Sandstrom et al. (2020) define “relative deformation” as the “elevation difference between analogous sea-level indicators on the limbs of the anticline compared to the central apex for each terrace.” They use the terms northern and southern “limbs” of the Cape Range anticline; however, these relate to the northward and southward plunge of the fold axis, not to the eastern and western limbs of the anticline (Fig. 1B). Additionally, the authors refer to the maximum terrace elevations as being at the “apex” or “fold apex,” but this should be referred to as the culmination. Sandstrom et al. (2020) also use the terms displacement, uplift, vertical warping, shoreline elevation changes, and relative deformation interchangeably throughout their text to describe what they have measured. However, these terms are not synonymous. Within this comment, we explicitly use the term warping (so as not to be confused with uplift) to indicate the range in elevation of each individual terrace surface/feature measured by Sandstrom et al. (2020).
The incorrect usage of structural and tectonic terms leads readers to misunderstand what has been measured and how it relates to previous investigations of the Cape Range anticline. Sandstrom et al. (2020) compare their “relative deformation rates” to uplift rates interpreted by others, but they are not comparing like things.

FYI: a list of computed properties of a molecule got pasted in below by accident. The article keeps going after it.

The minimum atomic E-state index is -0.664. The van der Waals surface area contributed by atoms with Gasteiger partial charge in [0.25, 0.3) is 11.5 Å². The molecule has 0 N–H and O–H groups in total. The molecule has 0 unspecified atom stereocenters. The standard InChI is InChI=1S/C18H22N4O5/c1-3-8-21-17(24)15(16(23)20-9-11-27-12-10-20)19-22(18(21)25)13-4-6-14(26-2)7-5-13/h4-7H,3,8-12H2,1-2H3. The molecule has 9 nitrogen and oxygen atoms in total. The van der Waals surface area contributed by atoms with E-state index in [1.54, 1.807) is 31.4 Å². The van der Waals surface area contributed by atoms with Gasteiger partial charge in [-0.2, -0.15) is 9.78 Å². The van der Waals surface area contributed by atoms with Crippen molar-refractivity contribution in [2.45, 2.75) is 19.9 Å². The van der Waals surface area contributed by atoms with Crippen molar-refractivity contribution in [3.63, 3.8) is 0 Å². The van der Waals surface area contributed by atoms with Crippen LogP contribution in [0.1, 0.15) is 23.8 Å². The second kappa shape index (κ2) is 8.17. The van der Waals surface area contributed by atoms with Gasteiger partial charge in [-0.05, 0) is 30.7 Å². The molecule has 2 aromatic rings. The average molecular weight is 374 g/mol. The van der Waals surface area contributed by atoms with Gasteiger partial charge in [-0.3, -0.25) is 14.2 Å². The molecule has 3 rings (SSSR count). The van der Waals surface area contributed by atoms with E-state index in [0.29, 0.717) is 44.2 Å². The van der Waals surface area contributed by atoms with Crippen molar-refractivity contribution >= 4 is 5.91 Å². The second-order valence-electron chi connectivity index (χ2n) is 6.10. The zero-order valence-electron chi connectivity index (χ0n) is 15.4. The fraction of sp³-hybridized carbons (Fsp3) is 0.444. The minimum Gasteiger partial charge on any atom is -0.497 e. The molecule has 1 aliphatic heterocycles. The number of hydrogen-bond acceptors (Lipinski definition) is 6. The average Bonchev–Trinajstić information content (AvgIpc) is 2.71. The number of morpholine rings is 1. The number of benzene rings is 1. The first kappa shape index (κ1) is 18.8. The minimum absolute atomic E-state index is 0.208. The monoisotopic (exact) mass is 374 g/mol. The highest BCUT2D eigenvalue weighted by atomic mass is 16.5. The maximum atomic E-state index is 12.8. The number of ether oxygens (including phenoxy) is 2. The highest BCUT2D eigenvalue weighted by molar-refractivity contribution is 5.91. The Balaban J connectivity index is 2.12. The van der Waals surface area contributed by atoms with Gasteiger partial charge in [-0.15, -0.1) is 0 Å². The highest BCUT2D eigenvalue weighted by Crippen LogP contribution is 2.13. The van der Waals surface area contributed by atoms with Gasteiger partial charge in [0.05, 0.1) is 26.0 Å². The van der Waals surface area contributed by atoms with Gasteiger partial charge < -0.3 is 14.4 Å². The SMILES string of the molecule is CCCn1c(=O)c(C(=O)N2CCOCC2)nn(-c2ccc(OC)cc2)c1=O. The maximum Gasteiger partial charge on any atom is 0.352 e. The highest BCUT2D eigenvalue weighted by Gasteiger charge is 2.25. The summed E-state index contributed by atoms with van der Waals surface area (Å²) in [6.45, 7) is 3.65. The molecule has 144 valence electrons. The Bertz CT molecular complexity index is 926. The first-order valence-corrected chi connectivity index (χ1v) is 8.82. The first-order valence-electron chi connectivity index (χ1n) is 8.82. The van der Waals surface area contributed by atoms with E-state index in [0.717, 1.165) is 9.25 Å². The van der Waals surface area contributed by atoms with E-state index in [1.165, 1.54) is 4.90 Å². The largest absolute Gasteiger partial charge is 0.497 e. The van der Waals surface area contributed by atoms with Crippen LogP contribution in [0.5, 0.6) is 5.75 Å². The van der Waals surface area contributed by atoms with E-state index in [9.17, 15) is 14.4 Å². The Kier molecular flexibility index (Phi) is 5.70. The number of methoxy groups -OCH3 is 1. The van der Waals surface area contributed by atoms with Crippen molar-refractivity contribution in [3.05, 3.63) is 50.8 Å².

SANDSTROM Et Al. (2020) METHODOLOGY
Sandstrom et al. (2020) use differential global positioning system (DGPS) and airborne light detection and ranging (LiDAR) derived elevation data to construct a series of longitudinal and coast perpendicular transects on a flight of four marine terraces along the Cape Range coast. The elevation of each terrace varies along the coast, and they use this variability in elevation to constrain tectonic deformation. Neither what they measure nor how they use the measurements achieves the goal of assessing tectonic uplift; these two flaws are discussed in the following text sections.
The elevation change measured by Sandstrom et al. (2020) is marked as “B” on Figure 2. This measurement is the difference between the maximum elevation of each terrace surface at the culmination and the minimum elevation of the terrace surface to the north and south. This is a measure of the amount of warping that has occurred on an individual terrace surface due to the plunging of the anticline fold axis. As shown on Figure 2, the elevation changes marked “A” and “C” are measures of net tectonic uplift from a mean sea level (MSL) baseline elevation at the time of shoreline formation. Measurements “A” and “C” provide the minimum and maximum uplift since terrace formation. A prior sea-level datum must be known or estimated in order to determine “A” and “C.” These are the measurements of convention for tectonic geomorphological studies (e.g., Carver et al., 1985; Lajoie, 1986; Kelsey and Bockheim, 1994).